Diagnosed with dementia – can I still make a Will and appoint an attorney?
Many people when diagnosed with dementia worry if they’ve left it too late to get their legal affairs in order.
The answer, in most cases, is no. And here at Wards Solicitors, our specialist Wills, Probate and Mental Capacity team, can guide you sensitively through the legal processes involved during what we know is a very frightening and unsettling time.
What should I do after a dementia diagnosis?
Once the initial shock has subsided, it’s obviously important to take action as soon as possible after any diagnosis, while the illness is still in its early stages. Steps include:
- Making or reviewing your Will – provided you meet the legal test for mental capacity, you can do this. Our solicitors are experienced in assessing capacity and can ensure everything is done to ensure your wishes are followed.
- Appointing a Lasting Power of Attorney (LPA) – these are extremely important legal documents in which you give an attorney, someone you trust, the legal authority to make decisions for you if you are unable to make them yourself. There are two types, property and financial and health and welfare. Our solicitors are experienced in acting as Certificate Providers, confirming you have the mental capacity to understand the implications.
- Considering an Advance Decision – this confirms any medical and healthcare treatment you’d like to refuse in the future if you lose capacity to make that decision. Our solicitors can help ensure it doesn’t conflict with anything in your health and welfare LPA.
- Getting your financial papers in order – make sure your family know where everything is and leave a list of your assets and the relevant account numbers with someone you trust. Our solicitors can keep this paperwork safe for you for no charge.
What might the legal process involve?
Sometimes, our solicitors might advise you to have an expert medical report about your mental capacity.
Whilst there is a fee payable to a third party to prepare this, it will help fend off any challenge to the contents of your Will or LPAs at a later date.
Such a report would address whether you have the required level of understanding at law to make a Will and appoint LPAs.
We would discuss this fully with you first and you would need to agree to it before we proceeded.
We often advise this step if there is a likelihood of challenge or if we have concerns ourselves that a client may not fully understand all the documents. It is vitally important that we take such safeguarding measures when a person may be vulnerable and potentially more susceptible to duress.
Why choose Wards Solicitors?
Every member of our Wills, Probate and Mental Capacity team has an in depth understanding of the issues that affect older and vulnerable people and knows how best to advise you, taking into account your personal circumstances.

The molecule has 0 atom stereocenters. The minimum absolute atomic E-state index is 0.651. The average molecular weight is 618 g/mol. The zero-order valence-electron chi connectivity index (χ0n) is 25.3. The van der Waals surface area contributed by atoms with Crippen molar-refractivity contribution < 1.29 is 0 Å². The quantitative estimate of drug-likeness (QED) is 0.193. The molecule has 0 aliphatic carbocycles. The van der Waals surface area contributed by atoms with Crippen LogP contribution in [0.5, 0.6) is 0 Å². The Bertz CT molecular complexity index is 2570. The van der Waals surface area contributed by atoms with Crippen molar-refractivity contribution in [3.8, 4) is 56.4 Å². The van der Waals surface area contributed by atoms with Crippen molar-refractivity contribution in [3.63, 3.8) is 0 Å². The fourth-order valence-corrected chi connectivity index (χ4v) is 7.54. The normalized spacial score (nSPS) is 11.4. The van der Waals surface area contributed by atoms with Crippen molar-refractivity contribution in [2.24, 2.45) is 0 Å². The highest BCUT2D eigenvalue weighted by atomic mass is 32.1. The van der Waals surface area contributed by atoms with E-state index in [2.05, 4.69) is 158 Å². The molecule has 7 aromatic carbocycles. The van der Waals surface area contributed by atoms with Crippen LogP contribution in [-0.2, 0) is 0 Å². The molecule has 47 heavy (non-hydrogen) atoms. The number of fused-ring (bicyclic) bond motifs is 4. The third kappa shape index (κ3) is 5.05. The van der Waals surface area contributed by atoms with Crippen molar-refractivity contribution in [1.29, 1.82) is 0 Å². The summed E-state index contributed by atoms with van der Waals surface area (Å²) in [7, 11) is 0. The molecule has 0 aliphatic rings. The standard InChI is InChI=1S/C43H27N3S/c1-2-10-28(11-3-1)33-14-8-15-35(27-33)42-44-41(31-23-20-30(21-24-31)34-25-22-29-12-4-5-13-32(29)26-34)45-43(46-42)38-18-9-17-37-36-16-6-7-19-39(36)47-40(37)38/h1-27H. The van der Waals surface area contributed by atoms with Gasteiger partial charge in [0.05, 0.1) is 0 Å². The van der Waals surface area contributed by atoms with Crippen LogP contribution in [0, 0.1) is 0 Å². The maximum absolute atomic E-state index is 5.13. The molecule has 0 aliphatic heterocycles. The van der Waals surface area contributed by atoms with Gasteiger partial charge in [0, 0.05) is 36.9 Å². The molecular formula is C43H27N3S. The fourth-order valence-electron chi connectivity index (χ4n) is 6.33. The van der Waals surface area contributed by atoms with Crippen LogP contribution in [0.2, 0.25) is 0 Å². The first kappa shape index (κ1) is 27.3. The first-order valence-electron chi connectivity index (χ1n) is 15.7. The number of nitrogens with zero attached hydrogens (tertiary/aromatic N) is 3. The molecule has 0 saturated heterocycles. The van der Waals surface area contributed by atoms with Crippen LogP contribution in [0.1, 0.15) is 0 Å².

Key to our ethos is making sure we fully understand your needs and wishes when helping you to get your affairs in order. This means we are dedicated to:
- Protecting you as a person – making sure your intentions are understood to take the decisions you want in your best interests. This includes an in-depth awareness of frailties and key illnesses and how to work with these.
- Protecting your assets – helping you confirm your wishes in a Will, manage your finances to reduce the impact of Inheritance Tax for your loved ones, looking at how to fund care in the future and setting up an LPA.
What specialist older client care accreditation do we hold?
Most of our Wills, Probate and Mental Capacity solicitors are accredited members of the highly respected Solicitors for the Elderly (SFE).
This important national organisation demands the highest standards from the 1600-plus lawyers it currently endorses. This includes studying, learning and sharing best practice with other like-minded professionals.
Members must spend at least half their time working with older and vulnerable people (those unable to make their own decisions or those in need of help to do so) and demonstrate the necessary legal expertise to provide the relevant advice.
Wards Solicitors’ Jenny Pierce, Managing Partner and head of the Wills, Probate and Mental Capacity team, is a national director of SFE and regional coordinator for Bristol and Bath. Partner Ruth Coles is the SFE’s regional coordinator for Somerset.
Many of our lawyers are also members of the Society of Trust and Estate Practitioners (STEP), approved specialists in inheritance and succession planning. Again, extra study and evidence of developing expertise in this area of the law is needed to acquire accreditation.
Get in touch
Wards Solicitors’ wins high praise in the 2023 edition of the independent Legal 500 guide of outstanding legal professionals for its exceptional professional service standards and high levels of technical expertise.
If you need legal help after the diagnosis of dementia, please contact any member of our Wills, Probate and Mental Capacity team.
We offer a free initial appointment for you to discuss what you need and always provide clear cost details up front before starting any work.